A good housewife takes care of her health, because who else is going to make dinner? For me, this involves getting myself along to the Sydney Melanoma Unit every six months to get my skin looked at. The Melanoma Unit is situated next to a large teaching hospital, which adjoins the city’s oldest university, which is down the road from a busy and popular shopping strip. You may think that these facilities may warrant some extra parking around the place, but this is Sydney, so you would be wrong. You may also think that I should hop on a bus to get to my appointment, but once again, no. In the time it would take me to get from my house to the Melanoma Unit by bus I could jump in my car, drive to Glebe, purchase two rubber chickens, drive to a suburb adjoining that which the hospital is in, walk to Campos Coffee (the original, not the many franchises which have sprung up around the place), purchase a large skim flat white, walk to the Unit and still have fifteen minutes spare.
I spent that fifteen minutes enjoying my coffee while sympathizing with the lady at reception who was dealing with an elderly patient who wasn’t happy with her bill or completely convinced that she should come in for her next appointment. At one point she was waving a fistful of shopper dockets. The receptionist was incredibly patient, going through every item, drawing her a map of where her next appointment would be, even holding her hand and telling her not to worry. One of the many many jobs I would be very poor at.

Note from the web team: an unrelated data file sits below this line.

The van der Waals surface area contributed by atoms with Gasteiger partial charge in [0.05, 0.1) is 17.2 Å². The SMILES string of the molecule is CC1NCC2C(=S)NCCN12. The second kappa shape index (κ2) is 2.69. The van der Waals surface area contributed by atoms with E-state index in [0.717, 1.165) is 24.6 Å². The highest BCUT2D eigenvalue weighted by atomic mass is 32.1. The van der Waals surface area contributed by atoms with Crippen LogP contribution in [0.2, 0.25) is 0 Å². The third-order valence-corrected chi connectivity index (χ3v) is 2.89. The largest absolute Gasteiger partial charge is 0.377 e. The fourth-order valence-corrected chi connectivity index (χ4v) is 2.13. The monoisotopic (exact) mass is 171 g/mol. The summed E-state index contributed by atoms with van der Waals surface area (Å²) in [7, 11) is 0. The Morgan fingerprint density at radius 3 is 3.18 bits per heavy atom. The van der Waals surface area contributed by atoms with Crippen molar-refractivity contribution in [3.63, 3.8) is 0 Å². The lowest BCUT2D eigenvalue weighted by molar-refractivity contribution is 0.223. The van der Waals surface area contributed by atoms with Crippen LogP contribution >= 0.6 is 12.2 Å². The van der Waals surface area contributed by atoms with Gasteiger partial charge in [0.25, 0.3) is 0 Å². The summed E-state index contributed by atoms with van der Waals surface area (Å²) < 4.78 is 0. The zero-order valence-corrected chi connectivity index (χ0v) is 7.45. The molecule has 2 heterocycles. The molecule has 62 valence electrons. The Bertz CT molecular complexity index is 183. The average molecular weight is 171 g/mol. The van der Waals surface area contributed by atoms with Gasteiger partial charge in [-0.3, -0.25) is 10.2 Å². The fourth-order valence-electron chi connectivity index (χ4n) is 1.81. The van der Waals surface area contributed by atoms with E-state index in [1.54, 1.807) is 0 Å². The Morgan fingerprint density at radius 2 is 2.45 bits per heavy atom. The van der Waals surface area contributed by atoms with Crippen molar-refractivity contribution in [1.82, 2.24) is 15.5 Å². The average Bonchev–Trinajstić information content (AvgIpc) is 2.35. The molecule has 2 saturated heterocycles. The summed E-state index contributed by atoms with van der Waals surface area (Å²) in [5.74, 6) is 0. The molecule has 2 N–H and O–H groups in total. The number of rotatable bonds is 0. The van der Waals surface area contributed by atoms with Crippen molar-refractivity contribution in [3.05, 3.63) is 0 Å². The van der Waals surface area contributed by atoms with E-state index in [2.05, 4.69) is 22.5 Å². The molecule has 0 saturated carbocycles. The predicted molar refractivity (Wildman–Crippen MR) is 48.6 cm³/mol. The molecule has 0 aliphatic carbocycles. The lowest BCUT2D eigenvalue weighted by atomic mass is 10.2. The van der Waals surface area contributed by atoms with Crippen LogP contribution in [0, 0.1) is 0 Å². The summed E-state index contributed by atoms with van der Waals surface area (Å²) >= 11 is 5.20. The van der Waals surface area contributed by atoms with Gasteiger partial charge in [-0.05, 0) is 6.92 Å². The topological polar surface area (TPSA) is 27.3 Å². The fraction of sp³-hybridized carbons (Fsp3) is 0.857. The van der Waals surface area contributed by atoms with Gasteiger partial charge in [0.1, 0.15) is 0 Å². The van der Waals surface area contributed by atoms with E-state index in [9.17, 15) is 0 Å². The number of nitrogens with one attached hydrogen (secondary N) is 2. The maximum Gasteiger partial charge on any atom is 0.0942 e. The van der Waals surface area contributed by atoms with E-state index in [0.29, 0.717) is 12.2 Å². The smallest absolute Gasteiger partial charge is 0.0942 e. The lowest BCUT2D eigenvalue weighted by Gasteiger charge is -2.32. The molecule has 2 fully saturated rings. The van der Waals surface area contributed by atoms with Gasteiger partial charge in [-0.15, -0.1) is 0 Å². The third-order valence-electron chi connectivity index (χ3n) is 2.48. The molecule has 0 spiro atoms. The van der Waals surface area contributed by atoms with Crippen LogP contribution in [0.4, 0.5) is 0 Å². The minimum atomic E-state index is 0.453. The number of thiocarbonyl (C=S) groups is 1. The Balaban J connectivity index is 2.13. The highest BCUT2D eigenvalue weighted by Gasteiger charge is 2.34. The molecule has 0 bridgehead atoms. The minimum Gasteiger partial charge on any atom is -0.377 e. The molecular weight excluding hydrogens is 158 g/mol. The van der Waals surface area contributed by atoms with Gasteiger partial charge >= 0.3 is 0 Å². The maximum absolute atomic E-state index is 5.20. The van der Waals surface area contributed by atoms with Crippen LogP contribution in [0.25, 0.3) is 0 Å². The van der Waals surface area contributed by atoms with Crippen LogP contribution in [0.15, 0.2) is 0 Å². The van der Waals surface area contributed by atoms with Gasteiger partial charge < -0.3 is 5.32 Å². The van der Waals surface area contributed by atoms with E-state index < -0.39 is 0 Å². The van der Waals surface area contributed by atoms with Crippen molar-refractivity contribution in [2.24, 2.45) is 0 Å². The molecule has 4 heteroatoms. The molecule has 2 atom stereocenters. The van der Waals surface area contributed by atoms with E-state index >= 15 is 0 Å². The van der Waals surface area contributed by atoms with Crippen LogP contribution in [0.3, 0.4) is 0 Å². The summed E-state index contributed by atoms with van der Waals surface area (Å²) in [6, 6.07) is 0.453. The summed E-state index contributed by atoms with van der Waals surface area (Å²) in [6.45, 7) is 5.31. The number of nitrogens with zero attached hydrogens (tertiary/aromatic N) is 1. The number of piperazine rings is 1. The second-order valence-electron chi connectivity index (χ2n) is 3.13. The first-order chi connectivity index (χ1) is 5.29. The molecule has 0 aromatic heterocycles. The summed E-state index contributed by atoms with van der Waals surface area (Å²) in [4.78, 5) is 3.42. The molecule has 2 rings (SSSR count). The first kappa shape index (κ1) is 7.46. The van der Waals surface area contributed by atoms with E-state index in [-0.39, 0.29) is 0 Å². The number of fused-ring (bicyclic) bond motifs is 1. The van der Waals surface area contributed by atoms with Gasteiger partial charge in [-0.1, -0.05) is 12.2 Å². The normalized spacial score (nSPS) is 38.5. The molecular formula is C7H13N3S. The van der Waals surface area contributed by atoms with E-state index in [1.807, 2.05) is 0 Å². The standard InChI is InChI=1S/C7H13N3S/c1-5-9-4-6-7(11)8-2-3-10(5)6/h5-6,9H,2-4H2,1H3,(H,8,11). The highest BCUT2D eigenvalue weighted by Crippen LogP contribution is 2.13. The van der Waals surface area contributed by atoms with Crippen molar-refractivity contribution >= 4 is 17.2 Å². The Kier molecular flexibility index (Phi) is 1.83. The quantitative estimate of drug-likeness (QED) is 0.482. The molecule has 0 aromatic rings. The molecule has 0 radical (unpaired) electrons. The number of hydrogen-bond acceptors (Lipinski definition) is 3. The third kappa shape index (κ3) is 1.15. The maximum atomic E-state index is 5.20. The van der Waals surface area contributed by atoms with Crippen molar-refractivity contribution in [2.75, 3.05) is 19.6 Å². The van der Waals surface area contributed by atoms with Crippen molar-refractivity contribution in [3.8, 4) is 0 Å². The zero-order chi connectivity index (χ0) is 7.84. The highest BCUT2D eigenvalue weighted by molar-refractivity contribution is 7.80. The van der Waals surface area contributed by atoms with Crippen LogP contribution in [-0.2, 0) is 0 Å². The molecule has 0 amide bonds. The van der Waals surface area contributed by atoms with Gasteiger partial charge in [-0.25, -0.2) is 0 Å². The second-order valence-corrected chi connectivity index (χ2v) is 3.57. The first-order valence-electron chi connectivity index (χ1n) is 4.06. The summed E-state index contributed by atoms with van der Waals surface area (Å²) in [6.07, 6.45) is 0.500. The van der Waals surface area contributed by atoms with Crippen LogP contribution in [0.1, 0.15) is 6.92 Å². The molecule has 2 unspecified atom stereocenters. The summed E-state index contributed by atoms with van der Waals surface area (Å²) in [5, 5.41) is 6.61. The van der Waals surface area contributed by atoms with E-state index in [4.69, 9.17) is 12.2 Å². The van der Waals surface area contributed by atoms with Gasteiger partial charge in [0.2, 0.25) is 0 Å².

I think the coffee at Campos has changed. It’s still full of the quiet authority that makes my kidneys wriggle, but was a little smoother than usual, failing to take any skin off the back of my throat. I think I prefer it to the original.
The appointment itself was mercifully brief. I strip down to my Victoria’s Secret underwear, the doctor gets out a bright light and a magnifying glass and examines every mole on my body, then squeezes various bits of my lymphatic system. I never know what to say on these occasions, not being skilled at small talk at the best of times, and I’m further stymied by her thick French accent, so I smile and say yes a bit and try not to think of Inspector Clouseau. A rubber chicken may have broken the ice, I should have brought it in.
I’m all clear again and have no further lumps or bumps than I should have. I give them a vial of blood and farewell them until next Easter. I resist the urge to spend some quality time in King Street because I have to get home and make more breadsticks, they were a huge success.